top of page
  • Writer's pictureGary Moller

How Dementia in the President Poses a Threat to the Survival of Mankind

(Updated: 2nd July, 2024)

Road signs
Making the right decision - quickly - an essential requirement for a leader!

Introduction


Having more than 50 years of fulltime experience in the healthcare field, which includes employment in a public hospital and a psychiatric facility with a focus on rehabilitation, I've witnessed numerous instances of cognitive decline (dementia), affecting individuals of various ages. Dementia isn't exclusively associated with old age — there are many people who live to an advanced age while maintaining their mental acuity, but many don't and we might include the President of the United States, Joe Biden in this latter category. Having reached my early 70's, and in good health, I am now in a position to offer insights on matters related to advanced age.


In response to the US Presidential debate a few days ago, Dr John Campbell produced a video about dementia awareness. Dr Campbell's presentation will help individuals, or their loved ones, to recognise the condition early in its progression — early enough to halt its progress. I'll then explain why I fear the President of the United States of America's cognitive decline is a threat to mankind's existence.



Although Dr Campbell was careful not to refer directly to the President, and not to make a diagnosis, he was describing the signs and symptoms that are clearly there in the President for all to see. So, what are the implications of cognitive decline affecting the most powerful person in the world — the President of the United States? I'll now give my take. I'll not go into how to prevent or manage dementia — that's a topic for a series of articles.


Please note:

Dementia is a tragic condition for both the affected individuals and their families. However, it's preventable. Unfortunately, current allopathic prevention and treatment strategies that dominate all levels of healthcare are largely ineffective as they tend to intervene too late and concentrate on managing symptoms rather than addressing the underlying causes. At the end of this article, you'll find links to a few related articles that I've written, and I'll write more on this topic when time permits.



Short and Long-Term Memory


While I'm not an expert on the physiology of memory, I have a basic and practical understanding.


As cognitive abilities decline, a person may become more sentimental and rely more heavily on ingrained memories and narratives, which they may repeat frequently. However, short-term memory, including recent plans and the capacity for multitasking, may diminish and new ideas or perspectives may be more difficult to form. This can lead to a monotonous routine (Groundhog Day) and a fixation on experiences, as seen in the case of President Joe Biden, who often repeats familiar anecdotes.


The person who's affected by this phenomena has a strong recollection of past events. However, these recollections may have strayed far from the actual occurrences. The narrator, who in this scenario is the President of the United States, may genuinely believe that the exaggerated version is true. This memory is preserved through constant retelling, which strengthens the neural pathways in the brain. For a short-term memory to become a long-term one, it must be repeated multiple times over a period of days and weeks, otherwise it'll quickly fade away. As dementia sets in, the ability to commit things to longterm memory may be impossible.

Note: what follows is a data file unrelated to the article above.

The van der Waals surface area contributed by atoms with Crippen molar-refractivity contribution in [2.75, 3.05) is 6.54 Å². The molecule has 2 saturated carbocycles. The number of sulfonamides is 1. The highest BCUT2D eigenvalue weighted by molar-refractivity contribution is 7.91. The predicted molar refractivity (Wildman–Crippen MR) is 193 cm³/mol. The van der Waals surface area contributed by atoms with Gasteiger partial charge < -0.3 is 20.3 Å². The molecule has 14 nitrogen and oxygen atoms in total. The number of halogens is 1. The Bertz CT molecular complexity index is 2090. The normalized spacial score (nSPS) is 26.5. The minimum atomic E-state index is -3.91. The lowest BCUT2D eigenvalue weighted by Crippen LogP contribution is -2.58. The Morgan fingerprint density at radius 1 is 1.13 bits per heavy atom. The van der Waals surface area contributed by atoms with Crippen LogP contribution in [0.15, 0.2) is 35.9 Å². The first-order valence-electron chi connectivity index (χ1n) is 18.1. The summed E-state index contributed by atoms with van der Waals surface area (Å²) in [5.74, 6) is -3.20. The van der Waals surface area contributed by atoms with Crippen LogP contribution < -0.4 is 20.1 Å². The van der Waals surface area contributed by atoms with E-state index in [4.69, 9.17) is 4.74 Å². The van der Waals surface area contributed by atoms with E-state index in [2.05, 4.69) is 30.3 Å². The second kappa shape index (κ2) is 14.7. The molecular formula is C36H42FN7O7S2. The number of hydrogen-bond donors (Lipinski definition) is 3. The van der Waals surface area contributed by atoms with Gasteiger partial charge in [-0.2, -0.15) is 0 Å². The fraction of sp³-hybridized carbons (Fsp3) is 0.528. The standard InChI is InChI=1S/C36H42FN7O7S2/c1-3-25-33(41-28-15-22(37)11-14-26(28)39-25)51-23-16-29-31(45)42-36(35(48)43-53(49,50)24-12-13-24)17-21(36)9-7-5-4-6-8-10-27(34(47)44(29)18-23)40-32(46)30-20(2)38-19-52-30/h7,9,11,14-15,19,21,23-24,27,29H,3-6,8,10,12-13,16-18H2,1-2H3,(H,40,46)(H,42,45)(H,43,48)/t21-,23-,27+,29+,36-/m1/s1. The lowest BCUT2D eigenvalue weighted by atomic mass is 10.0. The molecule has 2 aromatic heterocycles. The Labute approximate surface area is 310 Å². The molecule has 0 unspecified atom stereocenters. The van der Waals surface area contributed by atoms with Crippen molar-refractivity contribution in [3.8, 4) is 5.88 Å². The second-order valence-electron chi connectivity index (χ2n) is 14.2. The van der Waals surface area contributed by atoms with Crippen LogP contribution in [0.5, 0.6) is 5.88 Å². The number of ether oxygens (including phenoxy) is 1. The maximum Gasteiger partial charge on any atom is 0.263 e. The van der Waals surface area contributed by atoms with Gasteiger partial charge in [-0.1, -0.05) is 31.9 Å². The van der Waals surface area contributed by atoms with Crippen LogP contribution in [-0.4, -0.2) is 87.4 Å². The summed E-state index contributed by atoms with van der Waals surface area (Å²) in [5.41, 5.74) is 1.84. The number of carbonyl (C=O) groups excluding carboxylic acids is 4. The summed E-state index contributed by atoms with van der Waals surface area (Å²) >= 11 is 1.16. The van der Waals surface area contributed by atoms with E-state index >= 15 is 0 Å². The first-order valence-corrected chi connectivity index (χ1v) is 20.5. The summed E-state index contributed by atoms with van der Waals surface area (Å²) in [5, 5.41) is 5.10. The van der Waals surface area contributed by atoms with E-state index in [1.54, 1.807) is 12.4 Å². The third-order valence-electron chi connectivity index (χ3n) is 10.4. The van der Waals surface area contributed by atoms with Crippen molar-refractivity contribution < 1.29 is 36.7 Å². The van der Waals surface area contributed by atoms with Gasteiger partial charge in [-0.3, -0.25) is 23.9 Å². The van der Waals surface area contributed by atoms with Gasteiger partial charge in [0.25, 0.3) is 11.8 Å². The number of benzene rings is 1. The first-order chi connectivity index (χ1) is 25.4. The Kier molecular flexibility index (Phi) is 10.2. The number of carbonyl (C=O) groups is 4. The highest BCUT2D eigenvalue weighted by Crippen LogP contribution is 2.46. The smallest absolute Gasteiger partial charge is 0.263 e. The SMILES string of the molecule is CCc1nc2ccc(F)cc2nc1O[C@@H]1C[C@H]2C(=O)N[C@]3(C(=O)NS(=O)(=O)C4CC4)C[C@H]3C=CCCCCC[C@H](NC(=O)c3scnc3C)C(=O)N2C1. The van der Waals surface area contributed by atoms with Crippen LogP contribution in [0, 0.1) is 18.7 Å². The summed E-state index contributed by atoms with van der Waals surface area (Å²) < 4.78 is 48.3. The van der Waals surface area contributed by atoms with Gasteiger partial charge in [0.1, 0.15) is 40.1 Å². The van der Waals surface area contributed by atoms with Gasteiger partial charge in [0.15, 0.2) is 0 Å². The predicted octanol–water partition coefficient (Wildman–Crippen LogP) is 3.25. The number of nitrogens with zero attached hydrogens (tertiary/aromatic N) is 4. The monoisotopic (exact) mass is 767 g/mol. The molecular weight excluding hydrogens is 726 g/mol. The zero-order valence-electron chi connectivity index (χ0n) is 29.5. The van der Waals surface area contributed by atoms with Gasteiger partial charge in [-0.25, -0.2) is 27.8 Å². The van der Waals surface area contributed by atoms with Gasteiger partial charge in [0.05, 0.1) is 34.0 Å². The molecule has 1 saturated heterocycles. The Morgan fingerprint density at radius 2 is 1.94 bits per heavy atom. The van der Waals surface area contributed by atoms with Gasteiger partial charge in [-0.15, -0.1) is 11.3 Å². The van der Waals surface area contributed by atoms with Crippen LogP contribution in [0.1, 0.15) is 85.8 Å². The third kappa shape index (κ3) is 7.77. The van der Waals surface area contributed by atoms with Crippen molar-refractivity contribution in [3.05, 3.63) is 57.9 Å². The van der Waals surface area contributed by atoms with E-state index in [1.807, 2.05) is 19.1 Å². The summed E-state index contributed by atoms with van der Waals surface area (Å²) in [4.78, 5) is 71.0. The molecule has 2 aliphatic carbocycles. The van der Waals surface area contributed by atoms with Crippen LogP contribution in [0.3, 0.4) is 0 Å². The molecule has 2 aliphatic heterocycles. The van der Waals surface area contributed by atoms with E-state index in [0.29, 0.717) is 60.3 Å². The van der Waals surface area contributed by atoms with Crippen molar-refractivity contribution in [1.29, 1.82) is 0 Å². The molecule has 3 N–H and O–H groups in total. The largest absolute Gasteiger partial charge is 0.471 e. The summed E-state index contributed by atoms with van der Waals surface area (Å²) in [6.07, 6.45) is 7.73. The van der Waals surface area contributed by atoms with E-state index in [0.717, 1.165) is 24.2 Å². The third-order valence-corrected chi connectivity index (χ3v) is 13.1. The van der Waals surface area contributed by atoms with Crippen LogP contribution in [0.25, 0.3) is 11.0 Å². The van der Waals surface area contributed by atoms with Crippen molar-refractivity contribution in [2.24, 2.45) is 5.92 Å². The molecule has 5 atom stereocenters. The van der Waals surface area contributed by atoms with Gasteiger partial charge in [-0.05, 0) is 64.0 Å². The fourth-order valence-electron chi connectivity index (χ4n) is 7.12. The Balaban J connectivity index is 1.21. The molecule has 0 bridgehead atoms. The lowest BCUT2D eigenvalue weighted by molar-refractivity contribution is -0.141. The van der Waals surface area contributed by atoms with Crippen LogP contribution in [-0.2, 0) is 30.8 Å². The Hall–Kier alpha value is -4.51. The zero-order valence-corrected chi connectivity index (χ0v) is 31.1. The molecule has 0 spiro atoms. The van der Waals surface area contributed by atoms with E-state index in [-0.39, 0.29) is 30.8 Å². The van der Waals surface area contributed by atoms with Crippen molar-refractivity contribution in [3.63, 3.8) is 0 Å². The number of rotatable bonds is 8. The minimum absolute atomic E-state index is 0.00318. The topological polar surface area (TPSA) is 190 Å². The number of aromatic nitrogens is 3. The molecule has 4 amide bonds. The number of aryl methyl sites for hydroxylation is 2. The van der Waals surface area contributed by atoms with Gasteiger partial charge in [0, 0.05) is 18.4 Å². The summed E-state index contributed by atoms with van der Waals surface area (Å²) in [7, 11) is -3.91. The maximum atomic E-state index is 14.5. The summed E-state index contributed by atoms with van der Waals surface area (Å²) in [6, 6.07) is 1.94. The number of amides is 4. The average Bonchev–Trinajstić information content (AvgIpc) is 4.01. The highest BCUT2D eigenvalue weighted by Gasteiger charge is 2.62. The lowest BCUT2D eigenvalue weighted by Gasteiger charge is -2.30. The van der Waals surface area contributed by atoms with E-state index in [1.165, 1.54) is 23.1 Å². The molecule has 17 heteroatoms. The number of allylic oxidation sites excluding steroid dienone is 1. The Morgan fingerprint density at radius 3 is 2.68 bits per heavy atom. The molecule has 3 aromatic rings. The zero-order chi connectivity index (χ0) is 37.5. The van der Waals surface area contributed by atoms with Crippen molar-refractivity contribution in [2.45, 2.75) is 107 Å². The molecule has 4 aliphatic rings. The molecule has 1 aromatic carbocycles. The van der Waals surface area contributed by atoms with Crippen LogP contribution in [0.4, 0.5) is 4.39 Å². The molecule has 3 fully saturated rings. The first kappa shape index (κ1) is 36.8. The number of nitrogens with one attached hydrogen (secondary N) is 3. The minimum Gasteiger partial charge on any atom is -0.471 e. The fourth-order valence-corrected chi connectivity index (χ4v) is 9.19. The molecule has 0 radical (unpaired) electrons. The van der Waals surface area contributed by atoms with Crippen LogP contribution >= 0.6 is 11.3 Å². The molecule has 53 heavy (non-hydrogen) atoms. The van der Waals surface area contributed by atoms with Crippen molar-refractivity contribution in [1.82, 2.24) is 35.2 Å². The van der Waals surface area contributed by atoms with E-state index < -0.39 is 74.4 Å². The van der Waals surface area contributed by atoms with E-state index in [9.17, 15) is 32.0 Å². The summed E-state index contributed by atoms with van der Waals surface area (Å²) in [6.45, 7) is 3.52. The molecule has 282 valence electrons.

It's a sneaky condition!


An individual's impressive capacity to remember past facts and stories despite their advancing age can easily deceive everyone. However, it's their short-term memory, mental agility, and willingness to tackle fresh challenges that truly reflect their brain's well-being.


View the following two videos of President Joe Biden, recorded just one day apart.


In the first, the presidential debate, he fumbles and mumbles; then in the second, the following day, he's on fire — well, kind of! Look and see what I mean, then I'll give my take on why there's such a contrast in performance:








Although President Biden spent a week rehearsing, the debate still required mental gymnastics, as complex or as simple as stringing together a few ideas in several sentences, and then to finish with a concluding statement. He was unable to do this with any consistency. At times, he became completely lost in what he was saying.


On the contrary, he displayed a great deal of verbal energy the following day. The key difference is that at the rally, President Biden stuck to well-known stories and commonly used phrases that he's repeated in many speeches, whereas during the debate, he had to react on the spot. His speeches are deeply ingrained. Unlike debates, campaign rallies require little short-term mental exertion and don't require remembering recent questions, remarks or engaging in mental gymnastics.



A threat to global peace and security


As the President's cognitive decline worsens, he increasingly relies on memories of the Soviet Union and the Cold War era, stereotypically viewing Russians as inherently evil and aggressive. He perceives Putin as a dangerous, murderous dictator who must be stopped at all costs. He maintains a belief that America's unmatched global hegemony since the Soviet Union's fall continues. Challenging these beliefs is met with hostility, as rational debate seems beyond his capacity, exhibiting signs of the "Angry Old Man" syndrome. Rather than fostering unity and compromise, there's hostility and division. A President's role should be to bring a nation together, not drive it apart, along with the rest of the world.





As demonstrated in the video above, the President's capacity for rational discussion and willingness to compromise is lacking, with no room for diplomatic solutions. This lack of diplomacy is evident in the intricate and delicate realm of geopolitics, including America's proxy conflict with Russia and the strained relations between China and the USA — among other volatile situations. The prevailing trend seems to be escalating tensions without diplomatic efforts. We are on the brink of World War Three.